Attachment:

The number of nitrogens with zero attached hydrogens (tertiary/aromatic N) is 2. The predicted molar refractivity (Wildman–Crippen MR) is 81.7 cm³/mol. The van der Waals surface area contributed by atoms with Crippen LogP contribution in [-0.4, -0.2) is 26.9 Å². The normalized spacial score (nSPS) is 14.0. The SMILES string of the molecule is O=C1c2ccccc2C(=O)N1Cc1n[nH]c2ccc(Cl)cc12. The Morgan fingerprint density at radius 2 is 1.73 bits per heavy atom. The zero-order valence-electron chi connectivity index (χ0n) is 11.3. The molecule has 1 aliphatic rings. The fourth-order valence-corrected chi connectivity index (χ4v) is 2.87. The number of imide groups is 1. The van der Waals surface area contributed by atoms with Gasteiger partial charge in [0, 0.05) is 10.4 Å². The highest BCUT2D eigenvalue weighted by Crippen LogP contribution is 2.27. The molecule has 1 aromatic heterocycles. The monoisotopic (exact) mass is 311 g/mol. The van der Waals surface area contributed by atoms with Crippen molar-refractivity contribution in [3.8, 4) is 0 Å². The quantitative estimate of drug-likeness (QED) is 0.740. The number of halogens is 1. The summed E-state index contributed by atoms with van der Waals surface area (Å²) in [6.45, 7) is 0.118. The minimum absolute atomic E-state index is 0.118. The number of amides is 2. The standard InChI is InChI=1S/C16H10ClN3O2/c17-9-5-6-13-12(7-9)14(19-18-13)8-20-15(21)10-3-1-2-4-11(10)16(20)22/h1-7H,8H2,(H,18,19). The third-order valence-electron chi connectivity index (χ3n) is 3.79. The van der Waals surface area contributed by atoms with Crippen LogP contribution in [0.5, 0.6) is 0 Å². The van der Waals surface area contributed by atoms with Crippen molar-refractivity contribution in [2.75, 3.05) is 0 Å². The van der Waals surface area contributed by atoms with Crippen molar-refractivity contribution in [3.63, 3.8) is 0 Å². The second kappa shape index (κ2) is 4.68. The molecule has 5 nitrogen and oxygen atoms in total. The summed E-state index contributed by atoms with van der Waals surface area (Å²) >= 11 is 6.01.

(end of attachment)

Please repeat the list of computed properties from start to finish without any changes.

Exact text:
The number of nitrogens with zero attached hydrogens (tertiary/aromatic N) is 2. The predicted molar refractivity (Wildman–Crippen MR) is 81.7 cm³/mol. The van der Waals surface area contributed by atoms with Crippen LogP contribution in [-0.4, -0.2) is 26.9 Å². The normalized spacial score (nSPS) is 14.0. The SMILES string of the molecule is O=C1c2ccccc2C(=O)N1Cc1n[nH]c2ccc(Cl)cc12. The Morgan fingerprint density at radius 2 is 1.73 bits per heavy atom. The zero-order valence-electron chi connectivity index (χ0n) is 11.3. The molecule has 1 aliphatic rings. The fourth-order valence-corrected chi connectivity index (χ4v) is 2.87. The number of imide groups is 1. The van der Waals surface area contributed by atoms with Gasteiger partial charge in [0, 0.05) is 10.4 Å². The highest BCUT2D eigenvalue weighted by Crippen LogP contribution is 2.27. The molecule has 1 aromatic heterocycles. The monoisotopic (exact) mass is 311 g/mol. The van der Waals surface area contributed by atoms with Crippen molar-refractivity contribution in [3.8, 4) is 0 Å². The quantitative estimate of drug-likeness (QED) is 0.740. The number of halogens is 1. The summed E-state index contributed by atoms with van der Waals surface area (Å²) in [6.45, 7) is 0.118. The minimum absolute atomic E-state index is 0.118. The number of amides is 2. The standard InChI is InChI=1S/C16H10ClN3O2/c17-9-5-6-13-12(7-9)14(19-18-13)8-20-15(21)10-3-1-2-4-11(10)16(20)22/h1-7H,8H2,(H,18,19). The third-order valence-electron chi connectivity index (χ3n) is 3.79. The van der Waals surface area contributed by atoms with Crippen LogP contribution in [0.5, 0.6) is 0 Å². The van der Waals surface area contributed by atoms with Crippen molar-refractivity contribution in [2.75, 3.05) is 0 Å². The van der Waals surface area contributed by atoms with Crippen molar-refractivity contribution in [3.63, 3.8) is 0 Å². The second kappa shape index (κ2) is 4.68. The molecule has 5 nitrogen and oxygen atoms in total. The summed E-state index contributed by atoms with van der Waals surface area (Å²) >= 11 is 6.01.